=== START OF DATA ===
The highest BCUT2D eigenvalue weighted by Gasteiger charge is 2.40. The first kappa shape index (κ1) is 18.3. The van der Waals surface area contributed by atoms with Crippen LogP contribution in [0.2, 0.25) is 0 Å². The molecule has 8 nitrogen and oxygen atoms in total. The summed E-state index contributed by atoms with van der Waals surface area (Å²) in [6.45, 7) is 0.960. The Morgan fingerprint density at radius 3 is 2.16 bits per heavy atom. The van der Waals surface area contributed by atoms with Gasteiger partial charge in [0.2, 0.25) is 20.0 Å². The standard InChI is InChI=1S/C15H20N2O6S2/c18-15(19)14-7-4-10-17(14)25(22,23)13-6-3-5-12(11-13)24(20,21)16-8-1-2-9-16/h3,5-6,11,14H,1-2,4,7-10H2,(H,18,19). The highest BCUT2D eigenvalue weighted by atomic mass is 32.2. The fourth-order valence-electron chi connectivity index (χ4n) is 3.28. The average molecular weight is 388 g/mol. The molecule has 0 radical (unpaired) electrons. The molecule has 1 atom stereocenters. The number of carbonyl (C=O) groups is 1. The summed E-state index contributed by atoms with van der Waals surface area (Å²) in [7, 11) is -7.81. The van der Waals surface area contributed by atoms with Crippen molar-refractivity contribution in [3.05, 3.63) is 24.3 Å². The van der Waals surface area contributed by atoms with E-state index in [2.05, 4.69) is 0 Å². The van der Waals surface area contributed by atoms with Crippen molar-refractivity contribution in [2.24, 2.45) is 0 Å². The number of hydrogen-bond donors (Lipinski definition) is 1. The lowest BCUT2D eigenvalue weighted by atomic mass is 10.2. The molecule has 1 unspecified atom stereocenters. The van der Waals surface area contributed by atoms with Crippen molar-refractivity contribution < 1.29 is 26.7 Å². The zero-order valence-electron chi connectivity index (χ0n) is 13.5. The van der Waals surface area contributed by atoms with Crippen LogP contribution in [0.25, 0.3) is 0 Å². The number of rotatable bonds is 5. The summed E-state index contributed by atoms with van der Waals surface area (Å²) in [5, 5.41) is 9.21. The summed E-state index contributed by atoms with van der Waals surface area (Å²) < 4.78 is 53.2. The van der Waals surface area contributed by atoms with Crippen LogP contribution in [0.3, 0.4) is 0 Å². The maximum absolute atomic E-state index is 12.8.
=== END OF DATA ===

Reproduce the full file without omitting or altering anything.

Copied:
The highest BCUT2D eigenvalue weighted by Gasteiger charge is 2.40. The first kappa shape index (κ1) is 18.3. The van der Waals surface area contributed by atoms with Crippen LogP contribution in [0.2, 0.25) is 0 Å². The molecule has 8 nitrogen and oxygen atoms in total. The summed E-state index contributed by atoms with van der Waals surface area (Å²) in [6.45, 7) is 0.960. The Morgan fingerprint density at radius 3 is 2.16 bits per heavy atom. The van der Waals surface area contributed by atoms with Gasteiger partial charge in [0.2, 0.25) is 20.0 Å². The standard InChI is InChI=1S/C15H20N2O6S2/c18-15(19)14-7-4-10-17(14)25(22,23)13-6-3-5-12(11-13)24(20,21)16-8-1-2-9-16/h3,5-6,11,14H,1-2,4,7-10H2,(H,18,19). The highest BCUT2D eigenvalue weighted by atomic mass is 32.2. The fourth-order valence-electron chi connectivity index (χ4n) is 3.28. The average molecular weight is 388 g/mol. The molecule has 0 radical (unpaired) electrons. The molecule has 1 atom stereocenters. The number of carbonyl (C=O) groups is 1. The summed E-state index contributed by atoms with van der Waals surface area (Å²) in [7, 11) is -7.81. The van der Waals surface area contributed by atoms with Crippen molar-refractivity contribution in [3.05, 3.63) is 24.3 Å². The van der Waals surface area contributed by atoms with E-state index in [2.05, 4.69) is 0 Å². The van der Waals surface area contributed by atoms with Crippen molar-refractivity contribution in [2.24, 2.45) is 0 Å². The number of hydrogen-bond donors (Lipinski definition) is 1. The lowest BCUT2D eigenvalue weighted by atomic mass is 10.2. The molecule has 1 unspecified atom stereocenters. The van der Waals surface area contributed by atoms with Crippen molar-refractivity contribution < 1.29 is 26.7 Å². The zero-order valence-electron chi connectivity index (χ0n) is 13.5. The van der Waals surface area contributed by atoms with Crippen LogP contribution in [0.25, 0.3) is 0 Å². The number of rotatable bonds is 5. The summed E-state index contributed by atoms with van der Waals surface area (Å²) in [5, 5.41) is 9.21. The summed E-state index contributed by atoms with van der Waals surface area (Å²) < 4.78 is 53.2. The van der Waals surface area contributed by atoms with Crippen LogP contribution in [0.3, 0.4) is 0 Å². The maximum absolute atomic E-state index is 12.8.